I don’t have [full power in] the Kingdom of Saudi Arabia. My strength is derived from the power of the Saudi people, I cannot be strong if I am not supported by the Saudi people. Also, I return to the point that some believe that in the Kingdom of Saudi Arabia, the King is sitting in his office and issues any order he wants the next day. The king has powers that are based on the Basic Law of Saudi Arabia, we have a constitution, we have laws, the king works within these laws… So, the work is not based on mood in the Kingdom of Saudi Arabia.
On Economic Development
[Tourism] will contribute to the growth of the economy of Saudi Arabia in the next ten years by more than 10 percent, creating millions of jobs for Saudis and non-Saudis from the region and around the world, and creating huge opportunities for the Saudi private sector and the private sector in the world, and it will attract investments for Saudi Arabia. Today, in the tourism announcement, approximately USD $30 billion worth of investments were signed and it is only the first day…
The Kingdom will become the new destination for tourism for the next 50 years… Today, there is new terrain, new nature, new cuisine, new arts, and a new culture that the world has not seen and that will be opened for the first time to the world.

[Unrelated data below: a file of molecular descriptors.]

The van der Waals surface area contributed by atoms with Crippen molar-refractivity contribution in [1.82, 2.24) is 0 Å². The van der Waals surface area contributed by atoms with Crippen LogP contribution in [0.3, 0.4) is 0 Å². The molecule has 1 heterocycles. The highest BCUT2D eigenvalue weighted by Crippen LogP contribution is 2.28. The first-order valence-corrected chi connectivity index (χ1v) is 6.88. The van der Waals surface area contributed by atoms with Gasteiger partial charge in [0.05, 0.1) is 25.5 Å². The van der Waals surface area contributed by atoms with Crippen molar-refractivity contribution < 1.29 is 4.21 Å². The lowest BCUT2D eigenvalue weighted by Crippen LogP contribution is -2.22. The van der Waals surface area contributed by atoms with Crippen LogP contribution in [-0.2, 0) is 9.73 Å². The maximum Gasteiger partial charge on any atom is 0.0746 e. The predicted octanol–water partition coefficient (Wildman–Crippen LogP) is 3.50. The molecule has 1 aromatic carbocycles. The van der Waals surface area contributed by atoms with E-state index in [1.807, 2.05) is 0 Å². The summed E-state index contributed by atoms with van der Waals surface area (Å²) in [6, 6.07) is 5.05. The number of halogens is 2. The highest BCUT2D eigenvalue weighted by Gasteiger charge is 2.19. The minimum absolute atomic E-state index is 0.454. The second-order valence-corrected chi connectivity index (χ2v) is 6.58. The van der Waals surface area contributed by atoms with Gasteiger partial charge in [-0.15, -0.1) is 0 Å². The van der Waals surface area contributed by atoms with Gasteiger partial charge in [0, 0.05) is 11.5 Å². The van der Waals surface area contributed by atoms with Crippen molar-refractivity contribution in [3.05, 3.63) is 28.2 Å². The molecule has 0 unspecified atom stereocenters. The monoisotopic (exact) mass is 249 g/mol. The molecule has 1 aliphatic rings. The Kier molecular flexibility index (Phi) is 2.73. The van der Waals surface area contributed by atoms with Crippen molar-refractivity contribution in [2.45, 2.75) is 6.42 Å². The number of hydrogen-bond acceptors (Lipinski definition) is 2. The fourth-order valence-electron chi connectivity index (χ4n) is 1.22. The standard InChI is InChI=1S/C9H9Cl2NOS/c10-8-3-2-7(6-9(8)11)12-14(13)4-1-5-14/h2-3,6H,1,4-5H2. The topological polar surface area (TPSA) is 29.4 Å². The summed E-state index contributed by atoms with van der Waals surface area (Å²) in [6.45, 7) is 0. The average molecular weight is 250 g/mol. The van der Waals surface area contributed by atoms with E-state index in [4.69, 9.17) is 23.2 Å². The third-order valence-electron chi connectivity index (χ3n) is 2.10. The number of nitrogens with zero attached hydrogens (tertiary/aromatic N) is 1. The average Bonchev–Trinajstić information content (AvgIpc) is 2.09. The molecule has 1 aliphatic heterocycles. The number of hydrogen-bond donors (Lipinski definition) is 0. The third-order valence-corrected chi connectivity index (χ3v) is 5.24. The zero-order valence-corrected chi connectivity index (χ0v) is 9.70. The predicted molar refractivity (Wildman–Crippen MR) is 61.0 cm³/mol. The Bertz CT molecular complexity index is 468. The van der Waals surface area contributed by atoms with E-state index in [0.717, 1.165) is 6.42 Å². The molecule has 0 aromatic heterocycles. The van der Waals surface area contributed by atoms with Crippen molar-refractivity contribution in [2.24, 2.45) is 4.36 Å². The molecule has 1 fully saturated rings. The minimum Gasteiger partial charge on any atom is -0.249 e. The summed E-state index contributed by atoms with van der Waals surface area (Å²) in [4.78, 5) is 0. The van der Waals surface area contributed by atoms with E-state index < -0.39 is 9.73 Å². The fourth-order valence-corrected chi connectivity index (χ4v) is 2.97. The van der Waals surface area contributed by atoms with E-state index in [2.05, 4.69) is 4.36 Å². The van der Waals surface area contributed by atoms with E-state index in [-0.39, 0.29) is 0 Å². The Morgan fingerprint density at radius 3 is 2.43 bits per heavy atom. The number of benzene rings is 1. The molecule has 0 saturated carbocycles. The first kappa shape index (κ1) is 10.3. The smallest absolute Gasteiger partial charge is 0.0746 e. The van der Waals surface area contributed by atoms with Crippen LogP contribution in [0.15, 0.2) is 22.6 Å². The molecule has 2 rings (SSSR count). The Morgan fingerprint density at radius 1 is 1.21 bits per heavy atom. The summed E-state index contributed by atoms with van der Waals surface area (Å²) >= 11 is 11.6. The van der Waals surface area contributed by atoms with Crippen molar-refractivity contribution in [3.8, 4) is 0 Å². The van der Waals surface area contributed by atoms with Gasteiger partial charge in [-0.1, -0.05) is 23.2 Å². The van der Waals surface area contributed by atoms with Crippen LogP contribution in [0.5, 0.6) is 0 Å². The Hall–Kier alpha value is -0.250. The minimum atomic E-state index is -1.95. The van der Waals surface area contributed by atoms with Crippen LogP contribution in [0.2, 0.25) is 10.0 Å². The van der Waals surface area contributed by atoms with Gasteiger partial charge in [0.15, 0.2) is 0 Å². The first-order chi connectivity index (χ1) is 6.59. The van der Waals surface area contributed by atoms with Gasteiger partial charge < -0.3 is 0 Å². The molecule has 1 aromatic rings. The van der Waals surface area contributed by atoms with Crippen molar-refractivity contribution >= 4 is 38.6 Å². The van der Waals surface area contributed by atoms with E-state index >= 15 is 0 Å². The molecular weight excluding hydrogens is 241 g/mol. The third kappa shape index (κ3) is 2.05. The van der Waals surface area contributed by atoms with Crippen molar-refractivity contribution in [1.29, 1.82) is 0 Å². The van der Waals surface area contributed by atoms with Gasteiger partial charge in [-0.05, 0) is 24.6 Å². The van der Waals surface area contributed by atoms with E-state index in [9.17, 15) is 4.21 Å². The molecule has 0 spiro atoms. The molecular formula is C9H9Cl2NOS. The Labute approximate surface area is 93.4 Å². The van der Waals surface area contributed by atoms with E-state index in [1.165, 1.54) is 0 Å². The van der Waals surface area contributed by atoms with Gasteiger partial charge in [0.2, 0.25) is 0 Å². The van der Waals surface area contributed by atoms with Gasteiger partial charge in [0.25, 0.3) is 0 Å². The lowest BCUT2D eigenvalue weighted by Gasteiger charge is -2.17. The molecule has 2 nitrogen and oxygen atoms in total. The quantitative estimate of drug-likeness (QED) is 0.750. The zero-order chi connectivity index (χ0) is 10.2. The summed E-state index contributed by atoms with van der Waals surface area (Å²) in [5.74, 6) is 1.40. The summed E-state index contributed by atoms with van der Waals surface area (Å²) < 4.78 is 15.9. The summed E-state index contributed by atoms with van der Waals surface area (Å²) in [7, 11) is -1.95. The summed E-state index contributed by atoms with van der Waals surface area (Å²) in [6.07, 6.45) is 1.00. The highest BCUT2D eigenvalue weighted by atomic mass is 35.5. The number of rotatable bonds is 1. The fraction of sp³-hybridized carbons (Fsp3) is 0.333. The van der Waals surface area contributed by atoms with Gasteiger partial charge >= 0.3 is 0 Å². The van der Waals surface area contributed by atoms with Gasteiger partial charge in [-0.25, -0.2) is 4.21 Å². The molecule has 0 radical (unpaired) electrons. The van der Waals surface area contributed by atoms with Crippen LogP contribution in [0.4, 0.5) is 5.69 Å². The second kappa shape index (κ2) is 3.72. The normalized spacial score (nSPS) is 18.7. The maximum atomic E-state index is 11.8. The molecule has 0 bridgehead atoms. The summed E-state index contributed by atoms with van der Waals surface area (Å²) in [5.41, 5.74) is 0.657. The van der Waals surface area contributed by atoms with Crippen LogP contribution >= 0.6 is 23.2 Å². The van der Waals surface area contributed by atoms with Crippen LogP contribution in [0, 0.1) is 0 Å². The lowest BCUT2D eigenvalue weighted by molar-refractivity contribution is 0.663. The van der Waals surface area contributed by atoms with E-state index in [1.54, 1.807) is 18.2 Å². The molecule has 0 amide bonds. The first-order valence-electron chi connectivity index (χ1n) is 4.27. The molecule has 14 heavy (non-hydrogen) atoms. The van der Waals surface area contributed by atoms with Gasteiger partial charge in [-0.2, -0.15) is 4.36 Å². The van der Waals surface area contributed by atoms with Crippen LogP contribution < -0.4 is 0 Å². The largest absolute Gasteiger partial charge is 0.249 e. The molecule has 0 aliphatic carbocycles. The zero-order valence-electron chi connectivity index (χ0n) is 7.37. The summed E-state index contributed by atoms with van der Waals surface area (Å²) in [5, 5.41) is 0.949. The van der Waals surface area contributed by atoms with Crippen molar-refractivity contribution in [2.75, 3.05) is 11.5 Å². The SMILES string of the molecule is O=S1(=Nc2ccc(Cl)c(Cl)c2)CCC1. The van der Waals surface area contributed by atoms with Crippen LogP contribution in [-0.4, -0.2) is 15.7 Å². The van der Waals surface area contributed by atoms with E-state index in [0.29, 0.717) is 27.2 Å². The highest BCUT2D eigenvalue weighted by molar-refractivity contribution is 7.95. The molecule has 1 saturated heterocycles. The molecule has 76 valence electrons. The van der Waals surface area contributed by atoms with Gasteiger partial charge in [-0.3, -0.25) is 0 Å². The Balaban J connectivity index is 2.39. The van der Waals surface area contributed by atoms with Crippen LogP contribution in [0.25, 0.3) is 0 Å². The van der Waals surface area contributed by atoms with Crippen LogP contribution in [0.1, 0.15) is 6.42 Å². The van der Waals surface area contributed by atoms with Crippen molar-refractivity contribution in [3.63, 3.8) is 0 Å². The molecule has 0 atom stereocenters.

In other news
The outbreak of a major fire at the Jeddah train station has spurred some calls for a more transparent investigation to what went wrong by two of Okaz’s more critical columnists, Hamood Abu Taleb and Khalid Al-Sulaiman.
Regarding Iran, Abdel Rahman al-Rashed has highlighted U.S. modifications to its command structure in Qatar as precautions designed to deter Iran from war while warning of the potential for further Iranian provocations in the Gulf. Striking a more optimistic note, Salman al-Dosary presented the aftermath of the attacks on Abqaiq as a clear Saudi win and an Iranian loss.
The efforts of the Houthis to generate significant media coverage around claims of “thousands of Saudis captured” have gone nowhere here, and do not seem to have derailed efforts to hold to some kind of ceasefire – on Friday, Oct. 5th Deputy Defense Minister KBS observed that “Saudi Arabia views [the truce] positively as this is what it always seeks, and hopes to implement it effectively as confirmed by Crown Prince Mohammed bin Salman.”
Your Moment of Zen
A less-critical commentator, Muhammad Al-Sa’id, has managed to fit together every event of the past month into a single, overarching conspiracy narrative (h/t both folks who sent this to me):
A conspiracy planned by the intelligence services of at least three countries – Iran, Qatar, and Turkey – and supported in parallel by international Human Rights Watch, Amnesty International, and Western leftist media…
The disciplined and careful Saudi reaction… struck, like a thunderbolt, not only the plotters, but also the Western countries, some of which had fallen prey to the false mental image drawn up by the hostile and Qatar-funded media of the left. Riyadh preferred to engage in professional diplomatic work to reveal, expose and condemn the Iranian criminal aggression and suffocates it more and more. It did this instead of getting involved in an emotional act that would push the whole region to a major war whose results cannot be controlled, with a clear division in the West and the American ally heading into an election year.Muhammad al-Sa‘id, Okaz, 9.30.2019